(CNN)A recent Morning Consult national poll testing the approval ratings of the nation's governors produced a surprising -- to me -- result: The most popular governor in the country is Massachusetts Gov. Charlie Baker. Even in the liberal Bay State, 71% of residents approve of the job the Republican Baker is doing. Seeking to explain the key to Baker's popularity, I reached out to Boston Globe political reporter James Pindell. Our conversation, conducted via email and lightly edited for flow, is below.
The most popular governor in the country is a Republican from Massachusetts. Yes, really.
Cillizza: Charlie Baker is a Republican in 1 of the most Democratic states in the country. He's also the most popular governor in the country in a new Morning Consult poll. What gives?
Pindell: Let's start with some context. Yes, Massachusetts is known as a liberal bastion of the country. Elizabeth Warren is serving in the same Senate seat once held by Ted Kennedy. Another Kennedy represents part of the state along with an entirely Democratic delegation in Washington. The state house has lopsided Democratic majorities in both chambers.
But, like many places, the largest group of registered voters are independents. When it comes to governors, Bay State residents appear to like socially moderate/fiscally conservative Republicans, partly to serve as a check against Democrats. I write that because while I understand the premise of the first part of your question (how can a Republican lead Massachusetts) for locals it is actually not that surprising at all. Five of the last six Massachusetts governors were Republican.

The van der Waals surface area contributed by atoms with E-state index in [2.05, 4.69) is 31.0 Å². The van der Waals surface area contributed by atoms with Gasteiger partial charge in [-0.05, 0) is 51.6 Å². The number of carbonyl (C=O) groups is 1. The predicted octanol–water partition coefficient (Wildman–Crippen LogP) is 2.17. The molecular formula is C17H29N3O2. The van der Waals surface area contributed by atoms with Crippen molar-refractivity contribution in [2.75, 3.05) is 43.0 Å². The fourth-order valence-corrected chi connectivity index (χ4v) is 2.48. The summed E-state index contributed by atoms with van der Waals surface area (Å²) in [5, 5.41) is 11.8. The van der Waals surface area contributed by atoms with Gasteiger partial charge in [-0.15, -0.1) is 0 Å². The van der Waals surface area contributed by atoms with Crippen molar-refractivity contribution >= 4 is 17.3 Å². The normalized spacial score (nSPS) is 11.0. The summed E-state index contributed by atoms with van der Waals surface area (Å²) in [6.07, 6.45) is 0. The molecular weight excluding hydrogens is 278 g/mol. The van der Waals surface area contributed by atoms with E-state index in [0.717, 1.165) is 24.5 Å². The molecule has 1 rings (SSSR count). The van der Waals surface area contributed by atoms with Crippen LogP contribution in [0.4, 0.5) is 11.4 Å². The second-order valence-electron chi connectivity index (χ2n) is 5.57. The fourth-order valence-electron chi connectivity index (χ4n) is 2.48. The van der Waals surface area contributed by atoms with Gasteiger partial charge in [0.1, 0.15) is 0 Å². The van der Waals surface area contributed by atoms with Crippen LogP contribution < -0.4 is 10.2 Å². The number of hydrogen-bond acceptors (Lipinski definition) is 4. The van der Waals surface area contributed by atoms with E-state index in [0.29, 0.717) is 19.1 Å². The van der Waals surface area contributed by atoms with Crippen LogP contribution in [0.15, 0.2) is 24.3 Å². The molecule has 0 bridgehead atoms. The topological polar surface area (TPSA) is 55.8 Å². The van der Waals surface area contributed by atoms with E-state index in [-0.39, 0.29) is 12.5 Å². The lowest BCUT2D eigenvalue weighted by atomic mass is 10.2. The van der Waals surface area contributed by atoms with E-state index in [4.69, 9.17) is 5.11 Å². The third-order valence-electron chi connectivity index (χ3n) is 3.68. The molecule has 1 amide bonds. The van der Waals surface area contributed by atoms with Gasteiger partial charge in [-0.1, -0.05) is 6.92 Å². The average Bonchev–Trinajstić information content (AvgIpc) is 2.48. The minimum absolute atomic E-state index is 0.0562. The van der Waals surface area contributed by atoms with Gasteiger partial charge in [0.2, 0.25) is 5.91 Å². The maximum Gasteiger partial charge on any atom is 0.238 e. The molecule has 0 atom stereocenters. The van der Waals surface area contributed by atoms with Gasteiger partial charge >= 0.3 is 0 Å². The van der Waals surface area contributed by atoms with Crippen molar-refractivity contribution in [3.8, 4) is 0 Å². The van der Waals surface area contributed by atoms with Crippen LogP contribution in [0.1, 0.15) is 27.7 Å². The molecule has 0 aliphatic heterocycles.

The second piece of context: things are going well in Massachusetts so it shouldn't come as a shock that the governor's approval ratings are high. US News and World Report named Massachusetts the number one state to live in the country. The unemployment rate is low. The public schools are among the best in the country. The world's leading hospitals and universities are here. Boston is tied with New York for the amount of venture capital funding projects. In fact, Boston is undergoing its biggest building boom in the city's history. Among the buildings being built is the new world headquarters for General Electric, something that Baker is partially credited for bringing to the state. Hell, the Red Sox are currently in first place the AL East.
On top of all that context is Baker himself. When he ran in 2014 he did so as basically a non-partisan manager. He said he would watch the state's pocketbook after eight years of a Democratic governor who proposed a lot of new spending. At the same time Baker is for abortion rights and featured his brother's coming-out story in a legendary campaign ad.
After becoming governor Baker has avoided national politics. He didn't even vote for president. Right after he took office the state faced huge blizzards that crippled an aging public transportation infrastructure. He got good grades for his emergency management and has since made fixing the MBTA a top priority.